November 2023 Insights | Insight Private Clients

Annualised performance data in euros at 31st October 2023

In our September investment update, we discussed how long duration government bonds remained unattractively priced. The US yield curve at the time was inverted by 70 basis points with 2-year yields at 4.9% and 10-year yields at 4.2%. Since then, long duration US government bonds have continued to fall in price. 10-year yields have risen 40 basis points to 4.6% while 2-year yields have held at 4.9%. The curve has flattened but remains inverted by 30 basis points. Unless we are headed for recession in 2024, a view many Managers do not subscribe to, long-term bonds should offer a premium to shorter-dated fixed income securities to compensate for the longer duration of the investment. The yield curve should not be inverted. Looking back over more than forty years of data, 10-year yields have at times exceeded 2-year yields by over 200 basis points. There is still plenty of room for long duration bond yields to rise and values to decline.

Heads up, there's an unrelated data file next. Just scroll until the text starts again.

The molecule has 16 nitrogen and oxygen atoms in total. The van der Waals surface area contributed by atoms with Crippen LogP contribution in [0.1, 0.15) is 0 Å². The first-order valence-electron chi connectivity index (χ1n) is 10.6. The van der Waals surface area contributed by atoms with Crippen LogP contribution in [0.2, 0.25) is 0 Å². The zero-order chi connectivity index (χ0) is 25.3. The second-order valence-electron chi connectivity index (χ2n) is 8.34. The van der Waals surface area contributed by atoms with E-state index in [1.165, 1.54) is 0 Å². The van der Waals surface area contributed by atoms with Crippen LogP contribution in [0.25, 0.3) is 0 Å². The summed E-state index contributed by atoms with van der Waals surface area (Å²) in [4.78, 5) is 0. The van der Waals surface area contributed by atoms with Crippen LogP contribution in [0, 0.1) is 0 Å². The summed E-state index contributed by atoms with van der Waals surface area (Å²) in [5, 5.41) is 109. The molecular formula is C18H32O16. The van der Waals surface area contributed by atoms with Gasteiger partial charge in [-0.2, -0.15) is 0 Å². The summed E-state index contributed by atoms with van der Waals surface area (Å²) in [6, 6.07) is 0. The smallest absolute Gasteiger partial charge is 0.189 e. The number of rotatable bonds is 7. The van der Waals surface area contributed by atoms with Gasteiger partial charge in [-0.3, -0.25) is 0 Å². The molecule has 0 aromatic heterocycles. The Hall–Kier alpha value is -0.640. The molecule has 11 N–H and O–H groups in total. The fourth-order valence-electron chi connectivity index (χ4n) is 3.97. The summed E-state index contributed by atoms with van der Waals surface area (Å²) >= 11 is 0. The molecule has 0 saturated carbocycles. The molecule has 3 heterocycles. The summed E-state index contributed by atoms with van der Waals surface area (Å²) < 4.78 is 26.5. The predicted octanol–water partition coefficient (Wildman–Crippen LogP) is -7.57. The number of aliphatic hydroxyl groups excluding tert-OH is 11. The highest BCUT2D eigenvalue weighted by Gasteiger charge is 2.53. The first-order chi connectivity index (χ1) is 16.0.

November 2023 Insights | Insight Private Clients

Drivers behind the sudden rise in long-term yields include the recent surge in issuance this year in the US to fund their exploding deficit; quantitative tightening by the Federal Reserve as Jerome Powell looks to reduce the Fed balance sheet by selling some of the bonds they own; investor concern about growing US deficits and debts during non-recessionary times; and more simply, the impact of the Fed’s repeated message of keeping rates higher for longer. It is most likely a mix of all of these factors that continues to weigh on government bond prices.